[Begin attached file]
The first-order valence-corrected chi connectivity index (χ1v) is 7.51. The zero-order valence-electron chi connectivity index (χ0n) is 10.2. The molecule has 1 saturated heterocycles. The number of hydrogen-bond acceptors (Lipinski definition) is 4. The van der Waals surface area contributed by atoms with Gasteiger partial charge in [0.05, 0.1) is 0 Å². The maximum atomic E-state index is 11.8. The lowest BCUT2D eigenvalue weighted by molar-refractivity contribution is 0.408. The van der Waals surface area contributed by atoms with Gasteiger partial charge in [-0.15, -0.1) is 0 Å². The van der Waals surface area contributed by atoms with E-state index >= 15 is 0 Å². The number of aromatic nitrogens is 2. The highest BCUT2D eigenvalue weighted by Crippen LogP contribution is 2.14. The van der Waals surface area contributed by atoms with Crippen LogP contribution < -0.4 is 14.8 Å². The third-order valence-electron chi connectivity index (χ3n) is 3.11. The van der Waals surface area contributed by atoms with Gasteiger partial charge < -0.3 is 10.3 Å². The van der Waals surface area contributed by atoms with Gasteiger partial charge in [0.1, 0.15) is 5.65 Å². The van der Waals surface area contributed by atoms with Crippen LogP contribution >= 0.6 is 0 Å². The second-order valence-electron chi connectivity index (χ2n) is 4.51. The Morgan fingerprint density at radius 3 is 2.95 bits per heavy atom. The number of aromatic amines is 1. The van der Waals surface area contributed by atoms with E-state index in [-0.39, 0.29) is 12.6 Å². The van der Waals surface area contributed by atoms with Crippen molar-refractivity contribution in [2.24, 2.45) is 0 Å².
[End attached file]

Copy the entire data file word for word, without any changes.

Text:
The first-order valence-corrected chi connectivity index (χ1v) is 7.51. The zero-order valence-electron chi connectivity index (χ0n) is 10.2. The molecule has 1 saturated heterocycles. The number of hydrogen-bond acceptors (Lipinski definition) is 4. The van der Waals surface area contributed by atoms with Gasteiger partial charge in [0.05, 0.1) is 0 Å². The maximum atomic E-state index is 11.8. The lowest BCUT2D eigenvalue weighted by molar-refractivity contribution is 0.408. The van der Waals surface area contributed by atoms with Gasteiger partial charge in [-0.15, -0.1) is 0 Å². The van der Waals surface area contributed by atoms with E-state index >= 15 is 0 Å². The number of aromatic nitrogens is 2. The highest BCUT2D eigenvalue weighted by Crippen LogP contribution is 2.14. The van der Waals surface area contributed by atoms with Crippen LogP contribution < -0.4 is 14.8 Å². The third-order valence-electron chi connectivity index (χ3n) is 3.11. The van der Waals surface area contributed by atoms with Gasteiger partial charge < -0.3 is 10.3 Å². The van der Waals surface area contributed by atoms with Gasteiger partial charge in [0.1, 0.15) is 5.65 Å². The van der Waals surface area contributed by atoms with Crippen LogP contribution >= 0.6 is 0 Å². The second-order valence-electron chi connectivity index (χ2n) is 4.51. The Morgan fingerprint density at radius 3 is 2.95 bits per heavy atom. The number of aromatic amines is 1. The van der Waals surface area contributed by atoms with E-state index in [-0.39, 0.29) is 12.6 Å². The van der Waals surface area contributed by atoms with Crippen molar-refractivity contribution in [2.24, 2.45) is 0 Å².